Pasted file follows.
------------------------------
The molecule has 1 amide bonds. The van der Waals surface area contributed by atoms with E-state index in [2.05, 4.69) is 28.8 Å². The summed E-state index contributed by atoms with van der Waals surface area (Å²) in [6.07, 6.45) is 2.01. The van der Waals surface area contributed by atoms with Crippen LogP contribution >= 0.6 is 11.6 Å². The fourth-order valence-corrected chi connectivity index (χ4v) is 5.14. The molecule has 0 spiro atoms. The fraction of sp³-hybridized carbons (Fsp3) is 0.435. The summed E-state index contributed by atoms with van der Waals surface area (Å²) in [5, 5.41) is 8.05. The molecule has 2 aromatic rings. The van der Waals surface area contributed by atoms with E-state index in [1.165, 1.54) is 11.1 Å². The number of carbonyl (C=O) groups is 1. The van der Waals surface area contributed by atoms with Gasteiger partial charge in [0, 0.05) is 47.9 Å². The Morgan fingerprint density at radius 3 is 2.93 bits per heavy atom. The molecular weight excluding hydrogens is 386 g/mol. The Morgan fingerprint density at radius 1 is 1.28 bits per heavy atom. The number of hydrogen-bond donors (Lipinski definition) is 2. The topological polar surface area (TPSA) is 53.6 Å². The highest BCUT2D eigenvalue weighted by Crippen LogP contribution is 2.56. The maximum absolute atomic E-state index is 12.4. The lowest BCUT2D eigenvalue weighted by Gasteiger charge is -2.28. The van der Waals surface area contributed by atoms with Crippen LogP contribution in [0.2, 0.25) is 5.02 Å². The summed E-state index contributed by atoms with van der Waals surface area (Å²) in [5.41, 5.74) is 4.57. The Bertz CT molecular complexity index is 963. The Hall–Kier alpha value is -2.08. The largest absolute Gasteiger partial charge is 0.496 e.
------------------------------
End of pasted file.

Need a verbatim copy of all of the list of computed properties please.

The molecule has 1 amide bonds. The van der Waals surface area contributed by atoms with E-state index in [2.05, 4.69) is 28.8 Å². The summed E-state index contributed by atoms with van der Waals surface area (Å²) in [6.07, 6.45) is 2.01. The van der Waals surface area contributed by atoms with Crippen LogP contribution >= 0.6 is 11.6 Å². The fourth-order valence-corrected chi connectivity index (χ4v) is 5.14. The molecule has 0 spiro atoms. The fraction of sp³-hybridized carbons (Fsp3) is 0.435. The summed E-state index contributed by atoms with van der Waals surface area (Å²) in [5, 5.41) is 8.05. The molecule has 2 aromatic rings. The van der Waals surface area contributed by atoms with E-state index in [1.165, 1.54) is 11.1 Å². The number of carbonyl (C=O) groups is 1. The van der Waals surface area contributed by atoms with Gasteiger partial charge in [0, 0.05) is 47.9 Å². The Morgan fingerprint density at radius 3 is 2.93 bits per heavy atom. The molecular weight excluding hydrogens is 386 g/mol. The Morgan fingerprint density at radius 1 is 1.28 bits per heavy atom. The number of hydrogen-bond donors (Lipinski definition) is 2. The topological polar surface area (TPSA) is 53.6 Å². The highest BCUT2D eigenvalue weighted by Crippen LogP contribution is 2.56. The maximum absolute atomic E-state index is 12.4. The lowest BCUT2D eigenvalue weighted by Gasteiger charge is -2.28. The van der Waals surface area contributed by atoms with Crippen LogP contribution in [0.2, 0.25) is 5.02 Å². The summed E-state index contributed by atoms with van der Waals surface area (Å²) in [5.41, 5.74) is 4.57. The Bertz CT molecular complexity index is 963. The Hall–Kier alpha value is -2.08. The largest absolute Gasteiger partial charge is 0.496 e.